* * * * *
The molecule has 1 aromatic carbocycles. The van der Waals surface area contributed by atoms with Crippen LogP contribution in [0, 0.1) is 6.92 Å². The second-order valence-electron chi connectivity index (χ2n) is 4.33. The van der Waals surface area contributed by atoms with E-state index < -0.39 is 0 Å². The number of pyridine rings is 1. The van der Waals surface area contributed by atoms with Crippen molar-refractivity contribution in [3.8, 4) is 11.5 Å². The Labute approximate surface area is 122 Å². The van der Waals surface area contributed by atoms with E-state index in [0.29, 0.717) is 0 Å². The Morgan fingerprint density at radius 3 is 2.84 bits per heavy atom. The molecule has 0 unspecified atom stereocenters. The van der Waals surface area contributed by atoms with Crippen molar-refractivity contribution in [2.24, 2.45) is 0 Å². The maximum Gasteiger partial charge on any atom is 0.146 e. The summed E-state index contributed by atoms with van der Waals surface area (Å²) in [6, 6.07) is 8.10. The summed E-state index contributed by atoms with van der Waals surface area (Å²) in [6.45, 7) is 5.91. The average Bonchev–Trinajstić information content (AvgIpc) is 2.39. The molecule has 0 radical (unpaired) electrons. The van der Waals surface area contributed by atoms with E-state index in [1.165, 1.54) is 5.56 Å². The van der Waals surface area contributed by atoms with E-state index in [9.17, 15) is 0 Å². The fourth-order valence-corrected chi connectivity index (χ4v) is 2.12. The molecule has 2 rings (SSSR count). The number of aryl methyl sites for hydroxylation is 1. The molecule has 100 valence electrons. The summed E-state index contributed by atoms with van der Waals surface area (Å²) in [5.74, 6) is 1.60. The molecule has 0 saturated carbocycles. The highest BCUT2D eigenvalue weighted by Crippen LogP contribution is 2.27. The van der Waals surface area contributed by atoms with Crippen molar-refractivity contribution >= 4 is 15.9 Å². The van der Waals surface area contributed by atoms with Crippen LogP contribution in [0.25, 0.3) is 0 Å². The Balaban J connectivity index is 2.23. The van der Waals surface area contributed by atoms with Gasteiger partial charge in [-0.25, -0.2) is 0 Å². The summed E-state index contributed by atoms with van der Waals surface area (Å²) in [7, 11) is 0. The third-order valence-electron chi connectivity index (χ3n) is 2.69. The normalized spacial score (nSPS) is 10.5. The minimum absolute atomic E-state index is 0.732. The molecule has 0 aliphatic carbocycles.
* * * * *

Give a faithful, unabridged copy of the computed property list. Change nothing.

The molecule has 1 aromatic carbocycles. The van der Waals surface area contributed by atoms with Crippen LogP contribution in [0, 0.1) is 6.92 Å². The second-order valence-electron chi connectivity index (χ2n) is 4.33. The van der Waals surface area contributed by atoms with E-state index < -0.39 is 0 Å². The number of pyridine rings is 1. The van der Waals surface area contributed by atoms with Crippen molar-refractivity contribution in [3.8, 4) is 11.5 Å². The Labute approximate surface area is 122 Å². The van der Waals surface area contributed by atoms with E-state index in [0.29, 0.717) is 0 Å². The Morgan fingerprint density at radius 3 is 2.84 bits per heavy atom. The molecule has 0 unspecified atom stereocenters. The van der Waals surface area contributed by atoms with Crippen molar-refractivity contribution in [2.24, 2.45) is 0 Å². The maximum Gasteiger partial charge on any atom is 0.146 e. The summed E-state index contributed by atoms with van der Waals surface area (Å²) in [6, 6.07) is 8.10. The summed E-state index contributed by atoms with van der Waals surface area (Å²) in [6.45, 7) is 5.91. The average Bonchev–Trinajstić information content (AvgIpc) is 2.39. The molecule has 0 radical (unpaired) electrons. The van der Waals surface area contributed by atoms with E-state index in [1.165, 1.54) is 5.56 Å². The van der Waals surface area contributed by atoms with E-state index in [9.17, 15) is 0 Å². The fourth-order valence-corrected chi connectivity index (χ4v) is 2.12. The molecule has 2 rings (SSSR count). The number of aryl methyl sites for hydroxylation is 1. The molecule has 100 valence electrons. The summed E-state index contributed by atoms with van der Waals surface area (Å²) in [5.74, 6) is 1.60. The molecule has 0 saturated carbocycles. The highest BCUT2D eigenvalue weighted by Crippen LogP contribution is 2.27. The van der Waals surface area contributed by atoms with Crippen molar-refractivity contribution >= 4 is 15.9 Å². The van der Waals surface area contributed by atoms with Crippen LogP contribution in [0.25, 0.3) is 0 Å². The Balaban J connectivity index is 2.23. The van der Waals surface area contributed by atoms with Gasteiger partial charge in [-0.25, -0.2) is 0 Å². The summed E-state index contributed by atoms with van der Waals surface area (Å²) in [7, 11) is 0. The third-order valence-electron chi connectivity index (χ3n) is 2.69. The normalized spacial score (nSPS) is 10.5. The minimum absolute atomic E-state index is 0.732. The molecule has 0 aliphatic carbocycles.